In 2009 the Harvard Business Review pondered the "disappearing data center," warning that the corporate data center could very well be a casualty of the Great Recession. Two years later, Gartner Inc. predicted that by 2012, 20% of businesses would no longer own their IT assets.
With the end of 2012 in sight, it seems the demise of the on-site data center facility isn't as near as some believed.
"Enterprise-owned data centers won't go away. There will always be companies with business requirements -- security, availability, performance -- that demand they run their own data centers," said Matt Stansberry, director of content and publications at the Santa Fe, N.M.-based Uptime Institute, a data center research and consulting organization and independent division of The 451 Group.
Rather than disappear, the corporate data center facility of the future will become more compact and will be reserved for operations that the business and IT together decide need to be kept under corporate control, Stansberry and other experts said.
The corporate data center going to keep scaling down because the equipment is getting smaller and performing at higher levels, and in the process requiring less stringent environmental control.
principal in charge of data center design, Shen Milsom & Wilke LLC
A recent study by IDC bears this opinion out. According to IDC, the number of U.S. data centers will decline slightly over the next three years, to 2.89 million in 2016 from 2.94 million today. At the same time, however, total data center space in the U.S. will increase by 2016 to 700 million square feet from today's 611 million square feet. Cloud providers will account for more than a quarter of that space, while corporate data center facilities will continue to shrink, IDC reported. Because these facilities will be scaled down, they will also save companies money in the long run.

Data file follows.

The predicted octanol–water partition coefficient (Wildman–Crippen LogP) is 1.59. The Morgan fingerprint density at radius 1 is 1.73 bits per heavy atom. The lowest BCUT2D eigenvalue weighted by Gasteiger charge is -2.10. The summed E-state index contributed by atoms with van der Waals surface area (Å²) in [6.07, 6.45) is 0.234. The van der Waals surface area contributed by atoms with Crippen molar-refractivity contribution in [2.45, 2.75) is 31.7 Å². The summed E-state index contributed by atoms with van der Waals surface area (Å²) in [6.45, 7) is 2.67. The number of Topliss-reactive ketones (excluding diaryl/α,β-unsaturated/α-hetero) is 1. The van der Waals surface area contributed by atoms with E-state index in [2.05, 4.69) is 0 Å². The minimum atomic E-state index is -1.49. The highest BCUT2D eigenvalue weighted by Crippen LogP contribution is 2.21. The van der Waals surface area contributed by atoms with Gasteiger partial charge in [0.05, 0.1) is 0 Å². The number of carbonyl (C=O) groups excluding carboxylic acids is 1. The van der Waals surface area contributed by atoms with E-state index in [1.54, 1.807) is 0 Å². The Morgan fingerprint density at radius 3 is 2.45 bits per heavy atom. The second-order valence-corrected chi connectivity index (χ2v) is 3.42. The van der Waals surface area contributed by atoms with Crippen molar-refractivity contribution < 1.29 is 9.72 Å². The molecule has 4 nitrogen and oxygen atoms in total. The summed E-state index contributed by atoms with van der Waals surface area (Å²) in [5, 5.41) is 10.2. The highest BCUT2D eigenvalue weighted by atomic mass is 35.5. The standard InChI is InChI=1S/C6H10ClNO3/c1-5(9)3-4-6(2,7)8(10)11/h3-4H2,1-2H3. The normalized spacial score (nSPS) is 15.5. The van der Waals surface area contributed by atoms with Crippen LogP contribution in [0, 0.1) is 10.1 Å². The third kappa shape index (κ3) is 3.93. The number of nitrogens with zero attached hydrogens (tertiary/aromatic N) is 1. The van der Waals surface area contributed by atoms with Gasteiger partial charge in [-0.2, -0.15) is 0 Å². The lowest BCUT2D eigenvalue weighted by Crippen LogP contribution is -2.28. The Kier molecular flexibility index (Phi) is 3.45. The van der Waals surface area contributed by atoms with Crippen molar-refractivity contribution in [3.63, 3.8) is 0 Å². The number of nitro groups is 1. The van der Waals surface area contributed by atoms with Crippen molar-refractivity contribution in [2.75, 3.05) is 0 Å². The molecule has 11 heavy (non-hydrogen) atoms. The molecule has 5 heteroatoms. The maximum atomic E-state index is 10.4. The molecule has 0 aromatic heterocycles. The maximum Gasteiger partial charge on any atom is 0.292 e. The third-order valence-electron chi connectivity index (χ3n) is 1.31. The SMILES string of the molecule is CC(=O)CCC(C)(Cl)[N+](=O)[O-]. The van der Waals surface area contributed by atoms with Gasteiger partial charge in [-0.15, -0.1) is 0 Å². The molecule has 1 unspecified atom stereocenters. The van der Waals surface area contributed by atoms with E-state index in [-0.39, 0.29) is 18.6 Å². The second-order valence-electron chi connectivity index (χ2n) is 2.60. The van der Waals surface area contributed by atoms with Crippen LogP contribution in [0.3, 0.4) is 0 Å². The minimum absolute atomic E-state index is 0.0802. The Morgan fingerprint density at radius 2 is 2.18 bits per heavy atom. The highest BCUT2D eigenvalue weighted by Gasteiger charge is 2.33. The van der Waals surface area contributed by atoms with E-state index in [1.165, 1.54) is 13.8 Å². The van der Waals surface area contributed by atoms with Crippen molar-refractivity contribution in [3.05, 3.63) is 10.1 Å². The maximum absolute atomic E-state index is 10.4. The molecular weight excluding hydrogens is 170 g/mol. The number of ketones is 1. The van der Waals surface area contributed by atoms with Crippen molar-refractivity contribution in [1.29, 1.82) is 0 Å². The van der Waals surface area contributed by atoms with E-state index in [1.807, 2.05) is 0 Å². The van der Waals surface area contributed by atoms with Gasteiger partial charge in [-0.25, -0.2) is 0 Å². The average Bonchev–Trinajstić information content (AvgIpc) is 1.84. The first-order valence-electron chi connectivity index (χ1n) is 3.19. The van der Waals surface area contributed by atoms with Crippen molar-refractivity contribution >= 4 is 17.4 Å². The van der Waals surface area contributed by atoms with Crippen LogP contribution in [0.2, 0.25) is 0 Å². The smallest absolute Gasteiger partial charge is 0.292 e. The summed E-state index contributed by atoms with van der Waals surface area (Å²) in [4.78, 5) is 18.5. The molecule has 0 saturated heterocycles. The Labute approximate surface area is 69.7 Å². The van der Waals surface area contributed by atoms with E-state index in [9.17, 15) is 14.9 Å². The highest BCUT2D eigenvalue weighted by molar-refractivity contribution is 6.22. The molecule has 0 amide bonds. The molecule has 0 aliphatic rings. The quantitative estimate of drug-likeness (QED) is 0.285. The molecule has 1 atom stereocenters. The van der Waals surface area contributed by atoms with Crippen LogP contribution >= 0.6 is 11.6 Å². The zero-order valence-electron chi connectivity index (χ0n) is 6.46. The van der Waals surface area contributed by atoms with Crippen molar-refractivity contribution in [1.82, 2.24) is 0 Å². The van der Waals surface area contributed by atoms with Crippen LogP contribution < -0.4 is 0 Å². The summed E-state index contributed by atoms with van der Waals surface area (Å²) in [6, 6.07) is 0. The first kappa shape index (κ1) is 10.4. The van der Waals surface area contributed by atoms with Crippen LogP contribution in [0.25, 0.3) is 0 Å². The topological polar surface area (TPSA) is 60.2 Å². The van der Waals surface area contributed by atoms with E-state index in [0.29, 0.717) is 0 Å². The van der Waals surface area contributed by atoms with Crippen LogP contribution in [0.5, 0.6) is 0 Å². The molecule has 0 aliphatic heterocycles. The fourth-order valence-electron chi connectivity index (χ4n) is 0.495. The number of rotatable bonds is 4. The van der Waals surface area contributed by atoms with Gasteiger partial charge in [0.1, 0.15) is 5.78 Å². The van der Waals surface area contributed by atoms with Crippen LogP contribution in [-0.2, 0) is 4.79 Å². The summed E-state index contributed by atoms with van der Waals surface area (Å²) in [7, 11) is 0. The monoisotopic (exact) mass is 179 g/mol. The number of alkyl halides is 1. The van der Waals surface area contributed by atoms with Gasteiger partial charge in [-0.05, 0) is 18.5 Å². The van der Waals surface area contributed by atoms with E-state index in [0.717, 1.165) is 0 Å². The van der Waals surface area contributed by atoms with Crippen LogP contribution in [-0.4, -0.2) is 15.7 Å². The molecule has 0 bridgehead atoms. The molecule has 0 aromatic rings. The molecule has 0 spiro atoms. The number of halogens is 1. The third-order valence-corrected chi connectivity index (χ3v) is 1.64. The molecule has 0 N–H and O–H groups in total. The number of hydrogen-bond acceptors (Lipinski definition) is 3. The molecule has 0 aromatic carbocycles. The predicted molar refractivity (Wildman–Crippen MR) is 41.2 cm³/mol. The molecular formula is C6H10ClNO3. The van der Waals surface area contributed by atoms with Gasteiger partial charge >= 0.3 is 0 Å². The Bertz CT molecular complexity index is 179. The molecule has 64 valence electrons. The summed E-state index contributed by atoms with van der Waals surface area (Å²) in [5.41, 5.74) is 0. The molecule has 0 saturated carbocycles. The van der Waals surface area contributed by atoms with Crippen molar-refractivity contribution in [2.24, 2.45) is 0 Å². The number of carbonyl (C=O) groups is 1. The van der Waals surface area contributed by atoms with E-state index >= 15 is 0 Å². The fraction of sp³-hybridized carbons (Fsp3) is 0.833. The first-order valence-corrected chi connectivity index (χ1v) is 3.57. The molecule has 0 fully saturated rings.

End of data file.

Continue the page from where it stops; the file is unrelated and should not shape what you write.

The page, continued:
Part of the reason for the reduction in size is that the vast majority of large organizations that historically have operated their own data centers are incorporating a mix of outsourcing providers, including third-party cloud providers, to gain efficiencies and save money, Stansberry said. "The decision is no longer binary, whether or not to outsource," he said. CIOs typically draw on a variety of resources -- colocation, on-premises and cloud -- to get the job done. Still, companies are a long way from figuring out the right strategy.
A 2012 survey of 1,000 data center owners showed that 85% use such third-party services as public cloud, colocation or Software as a Service, yet 54% of those owners had no confidence in their ability to compare their outsourcing options dependably. "That will be the challenge going forward -- making effective decisions about where to deploy applications -- because comparing cost and performance attributes between internal and third-party computing alternatives is difficult," Stansberry said.
Data center facility of the future is small but powerful
Robert McFarlane, data center design principal at New York-based Shen Milsom & Wilke LLC, has heard for years that outsourcing will spell the end of corporate data center facilities. He, too, is unconvinced the public cloud will put them out of business. "A lot more things will go to 'the cloud' when the … cloud providers are actually building their data centers to the level of reliability that their advertising claims," he said. Even then, some IT leaders still will be hard-pressed to let go of their data centers completely. "Controlling your data center, having direct control of your most critical operations, and even having physical access to hardware is still important to many in the IT industry, even though it is supposedly much less required today," he added.